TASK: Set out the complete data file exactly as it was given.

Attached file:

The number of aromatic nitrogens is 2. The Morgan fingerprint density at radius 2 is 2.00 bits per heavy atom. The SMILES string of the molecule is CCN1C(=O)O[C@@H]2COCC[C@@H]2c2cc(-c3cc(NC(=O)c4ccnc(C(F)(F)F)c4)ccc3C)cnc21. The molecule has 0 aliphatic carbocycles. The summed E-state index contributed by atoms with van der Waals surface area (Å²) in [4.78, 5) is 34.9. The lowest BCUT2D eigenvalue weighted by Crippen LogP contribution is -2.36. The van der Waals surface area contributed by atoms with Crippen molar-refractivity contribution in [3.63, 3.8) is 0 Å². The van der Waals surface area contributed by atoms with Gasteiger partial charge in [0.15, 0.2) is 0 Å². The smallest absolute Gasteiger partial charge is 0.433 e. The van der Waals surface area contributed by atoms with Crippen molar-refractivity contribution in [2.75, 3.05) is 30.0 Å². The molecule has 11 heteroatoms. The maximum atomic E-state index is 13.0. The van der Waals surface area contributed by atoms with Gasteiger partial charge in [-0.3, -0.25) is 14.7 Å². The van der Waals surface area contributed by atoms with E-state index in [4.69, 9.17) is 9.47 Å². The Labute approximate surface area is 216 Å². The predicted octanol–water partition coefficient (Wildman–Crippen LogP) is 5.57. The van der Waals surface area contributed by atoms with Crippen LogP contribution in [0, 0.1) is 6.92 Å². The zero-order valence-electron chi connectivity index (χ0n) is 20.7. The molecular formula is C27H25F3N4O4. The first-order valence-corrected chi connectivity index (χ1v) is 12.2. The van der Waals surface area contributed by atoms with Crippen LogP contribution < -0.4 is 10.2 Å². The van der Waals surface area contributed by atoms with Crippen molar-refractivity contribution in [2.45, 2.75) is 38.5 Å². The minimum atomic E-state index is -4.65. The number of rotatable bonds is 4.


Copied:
The number of aromatic nitrogens is 2. The Morgan fingerprint density at radius 2 is 2.00 bits per heavy atom. The SMILES string of the molecule is CCN1C(=O)O[C@@H]2COCC[C@@H]2c2cc(-c3cc(NC(=O)c4ccnc(C(F)(F)F)c4)ccc3C)cnc21. The molecule has 0 aliphatic carbocycles. The summed E-state index contributed by atoms with van der Waals surface area (Å²) in [4.78, 5) is 34.9. The lowest BCUT2D eigenvalue weighted by Crippen LogP contribution is -2.36. The van der Waals surface area contributed by atoms with Crippen molar-refractivity contribution in [3.63, 3.8) is 0 Å². The van der Waals surface area contributed by atoms with Gasteiger partial charge in [0.15, 0.2) is 0 Å². The smallest absolute Gasteiger partial charge is 0.433 e. The van der Waals surface area contributed by atoms with Crippen molar-refractivity contribution in [2.75, 3.05) is 30.0 Å². The molecule has 11 heteroatoms. The maximum atomic E-state index is 13.0. The van der Waals surface area contributed by atoms with Gasteiger partial charge in [-0.3, -0.25) is 14.7 Å². The van der Waals surface area contributed by atoms with E-state index in [4.69, 9.17) is 9.47 Å². The Labute approximate surface area is 216 Å². The predicted octanol–water partition coefficient (Wildman–Crippen LogP) is 5.57. The van der Waals surface area contributed by atoms with Crippen LogP contribution in [0, 0.1) is 6.92 Å². The zero-order valence-electron chi connectivity index (χ0n) is 20.7. The molecular formula is C27H25F3N4O4. The first-order valence-corrected chi connectivity index (χ1v) is 12.2. The van der Waals surface area contributed by atoms with Crippen LogP contribution < -0.4 is 10.2 Å². The van der Waals surface area contributed by atoms with Crippen molar-refractivity contribution in [2.45, 2.75) is 38.5 Å². The minimum atomic E-state index is -4.65. The number of rotatable bonds is 4.